The Agony and the Ecstasy epub free

Fresno, with a population of nearly fifty thousand, has quadrupled in size in the last twenty years. It is thoroughly metropolitan in appearance and in public and private improvements. The Hotel Fresno is an immense fireproof structure of marble and concrete that will compare favorably with the best hotels in many cities ten times as large as Fresno, and here on our first visit we proposed to stop for the night, but changed our plan when we found that a road out of the town crosses the mountain ranges to the sea. We had not forgotten our failure to see San Antonio and La Purisima on our upward trek-and determined to seize the opportunity to get back to the coast. Paso Robles seemed the only satisfactory stopping place for the following night, but if we stayed in Fresno we could hardly hope to reach the "Pass of the Oaks" the next day. The road cuts squarely across the desert to Coalinga and we found ourselves wondering what kind of accommodations we should find at Coalinga. A garage man said he had been there once-a place of five hundred people, he guessed, and there was a pretty good boarding-house down by the depot. Not a very attractive prospect, to be sure, but Coalinga was the only town between Fresno and the mountains. It was some sixty miles distant, and by hitting a lively pace we could reach it by dark-if we had no ill luck.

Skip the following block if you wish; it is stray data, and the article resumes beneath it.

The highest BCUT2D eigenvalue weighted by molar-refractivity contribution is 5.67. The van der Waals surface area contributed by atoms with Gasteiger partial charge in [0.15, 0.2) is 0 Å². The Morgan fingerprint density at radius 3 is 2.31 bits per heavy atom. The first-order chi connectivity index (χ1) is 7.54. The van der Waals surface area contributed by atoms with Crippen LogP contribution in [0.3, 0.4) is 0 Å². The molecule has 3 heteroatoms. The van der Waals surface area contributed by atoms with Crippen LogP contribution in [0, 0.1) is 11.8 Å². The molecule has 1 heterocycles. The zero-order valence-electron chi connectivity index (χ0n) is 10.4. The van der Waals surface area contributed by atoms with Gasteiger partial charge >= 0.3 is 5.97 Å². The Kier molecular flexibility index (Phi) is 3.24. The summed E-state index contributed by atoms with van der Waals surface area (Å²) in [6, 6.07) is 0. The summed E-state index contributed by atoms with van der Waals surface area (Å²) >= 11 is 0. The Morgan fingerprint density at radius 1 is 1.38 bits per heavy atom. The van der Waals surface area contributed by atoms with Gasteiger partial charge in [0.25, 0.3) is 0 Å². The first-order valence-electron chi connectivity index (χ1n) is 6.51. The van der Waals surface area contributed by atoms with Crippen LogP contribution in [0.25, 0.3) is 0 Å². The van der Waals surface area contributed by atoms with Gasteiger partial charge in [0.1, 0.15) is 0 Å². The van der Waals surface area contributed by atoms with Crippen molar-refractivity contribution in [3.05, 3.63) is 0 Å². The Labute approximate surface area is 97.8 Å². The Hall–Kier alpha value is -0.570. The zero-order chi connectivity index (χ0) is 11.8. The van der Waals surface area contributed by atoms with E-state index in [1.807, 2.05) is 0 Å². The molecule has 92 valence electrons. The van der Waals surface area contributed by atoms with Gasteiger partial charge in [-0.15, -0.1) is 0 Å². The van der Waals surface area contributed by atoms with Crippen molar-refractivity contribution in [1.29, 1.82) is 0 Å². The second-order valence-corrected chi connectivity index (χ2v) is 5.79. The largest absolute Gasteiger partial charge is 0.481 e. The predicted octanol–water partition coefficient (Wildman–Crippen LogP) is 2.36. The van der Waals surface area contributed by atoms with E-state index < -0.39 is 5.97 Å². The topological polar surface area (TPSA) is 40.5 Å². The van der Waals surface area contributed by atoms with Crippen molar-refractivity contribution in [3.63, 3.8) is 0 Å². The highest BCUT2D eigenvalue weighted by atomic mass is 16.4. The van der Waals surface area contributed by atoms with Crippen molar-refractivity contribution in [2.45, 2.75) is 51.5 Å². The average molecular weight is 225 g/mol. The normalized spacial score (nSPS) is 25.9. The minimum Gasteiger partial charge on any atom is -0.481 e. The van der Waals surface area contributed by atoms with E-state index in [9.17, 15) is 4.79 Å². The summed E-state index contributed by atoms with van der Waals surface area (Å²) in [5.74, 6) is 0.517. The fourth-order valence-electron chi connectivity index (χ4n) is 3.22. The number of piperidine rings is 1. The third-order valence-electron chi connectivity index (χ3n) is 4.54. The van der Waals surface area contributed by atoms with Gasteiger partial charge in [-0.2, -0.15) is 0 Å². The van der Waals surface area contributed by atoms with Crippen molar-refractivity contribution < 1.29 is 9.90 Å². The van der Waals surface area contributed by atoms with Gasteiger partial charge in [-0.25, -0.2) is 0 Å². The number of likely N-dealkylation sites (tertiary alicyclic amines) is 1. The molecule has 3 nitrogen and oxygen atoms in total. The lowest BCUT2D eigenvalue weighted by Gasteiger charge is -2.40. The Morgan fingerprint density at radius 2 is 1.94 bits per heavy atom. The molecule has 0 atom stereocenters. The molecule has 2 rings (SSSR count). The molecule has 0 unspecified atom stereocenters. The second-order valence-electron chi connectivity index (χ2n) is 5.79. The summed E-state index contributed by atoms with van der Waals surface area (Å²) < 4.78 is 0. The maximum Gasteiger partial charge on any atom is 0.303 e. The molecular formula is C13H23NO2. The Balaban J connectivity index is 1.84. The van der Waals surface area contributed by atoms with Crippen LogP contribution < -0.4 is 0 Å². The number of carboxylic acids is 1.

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For ten miles out of Fresno we followed Palm Drive-a splendid boulevard between rows of stately palms, the largest we had seen in California. At the end of the drive we turned sharply to the left following an unimproved road into the desert. This road is as level as a floor-a perfect boulevard in dry weather-though abandoned ruts indicated pretty heavy work after the infrequent rains. For the entire distance there was little variation; about midway we came to a green belt of pastures and trees along Kings River, and a new railroad was being built through this section. A native at a little wayside store-the only station on the way-told us that this desert land, counted worthless a few years ago, was now worth as much as twenty-five dollars per acre and that it was all capable of being farmed. It certainly did not look so; a white, alkali-frosted plain tufted with greasewood and teeming with jack-rabbits stretched away to distant hills on either side. The road meandered onward at its own sweet will and when it became too rough or dusty in spots it was only necessary to take another tack to have an entirely new boulevard. We did some lively going over the hard, smooth surface, which made forty miles seem a fairly moderate pace, but we were at a sore loss when we came to a branch road in the middle of the plain, with nothing to indicate which led to our destination. We had just decided to take the wrong one when an auto hove into sight and we paused to inquire.